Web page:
Winter heating in the Hot Summer and Cold Winter (HSCW) region is a widely debated topic. This study aims to compare adaptive thermal comfort and the thermal exposure of occupants in non-heating and decentralized heating environments and enhance understanding of the dynamic thermal adaptation process under different indoor thermal conditions. A five-month follow-up field study on thermal comfort and adaptive behaviors was conducted in eight decentralized heating and 12 non-heating apartments in Chongqing, China. The results indicated that the indoor thermal environment and occupants' thermal comfort had been improved significantly with decentralized heating. In the heating period, the heated group's monthly average indoor air temperature was 2.8 °C (K) higher than that in the unheated group, and the thermal sensation vote of ‘neutral’ increased by 5%. Behavioral adaptation was used to explain the differences in the occupants' thermal comfort and neutral temperature between the heated and unheated groups. Thermal exposure to decentralized heating elevated the group's vigilance to cold conditions. Decentralized heating was found to have an asymmetric and moderate effect on thermal adaptation processes as indicated by the defined index “difference factor”. This evolution of neutral temperature was skewed to the right and had a one-week delay in response to the change of indoor air temperature. The thermal adaptation varied dynamically by invoking adjusting adaptive methods flexibly, and the potential of adaptability was malleable in the decentralized heating environment. It is suggested that the set-point of the heating temperature does not exceed 18.0 °C to preserve occupants' thermal adaptability.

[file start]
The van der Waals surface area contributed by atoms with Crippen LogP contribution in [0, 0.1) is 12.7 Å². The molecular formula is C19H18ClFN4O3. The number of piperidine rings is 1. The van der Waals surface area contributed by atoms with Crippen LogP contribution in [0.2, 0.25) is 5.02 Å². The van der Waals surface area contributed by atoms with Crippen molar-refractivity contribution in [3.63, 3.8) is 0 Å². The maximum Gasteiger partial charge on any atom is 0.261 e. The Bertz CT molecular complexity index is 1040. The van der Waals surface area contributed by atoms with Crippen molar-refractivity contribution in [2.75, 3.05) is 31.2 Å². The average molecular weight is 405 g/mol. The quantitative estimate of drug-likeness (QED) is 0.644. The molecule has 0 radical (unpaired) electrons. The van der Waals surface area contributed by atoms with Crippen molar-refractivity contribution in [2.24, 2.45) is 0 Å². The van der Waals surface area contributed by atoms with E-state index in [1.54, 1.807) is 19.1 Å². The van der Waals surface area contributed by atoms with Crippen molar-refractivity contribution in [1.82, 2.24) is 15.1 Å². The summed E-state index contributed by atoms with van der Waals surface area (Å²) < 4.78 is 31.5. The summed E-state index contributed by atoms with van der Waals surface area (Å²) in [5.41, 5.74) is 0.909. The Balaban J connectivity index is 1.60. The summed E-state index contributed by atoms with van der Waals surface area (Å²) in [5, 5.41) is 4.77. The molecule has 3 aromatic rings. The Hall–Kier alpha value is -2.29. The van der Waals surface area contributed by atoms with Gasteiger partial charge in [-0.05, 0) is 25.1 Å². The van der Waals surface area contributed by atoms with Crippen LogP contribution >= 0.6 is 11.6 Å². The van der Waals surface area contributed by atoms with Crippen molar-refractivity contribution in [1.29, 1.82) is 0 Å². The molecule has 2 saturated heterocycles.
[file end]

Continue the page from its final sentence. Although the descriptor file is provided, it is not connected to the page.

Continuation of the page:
- Adaptive thermal comfort
- Decentralized heating thermal exposure
- Non-heating thermal exposure
- The hot summer and cold winter region
- Thermal adaptation process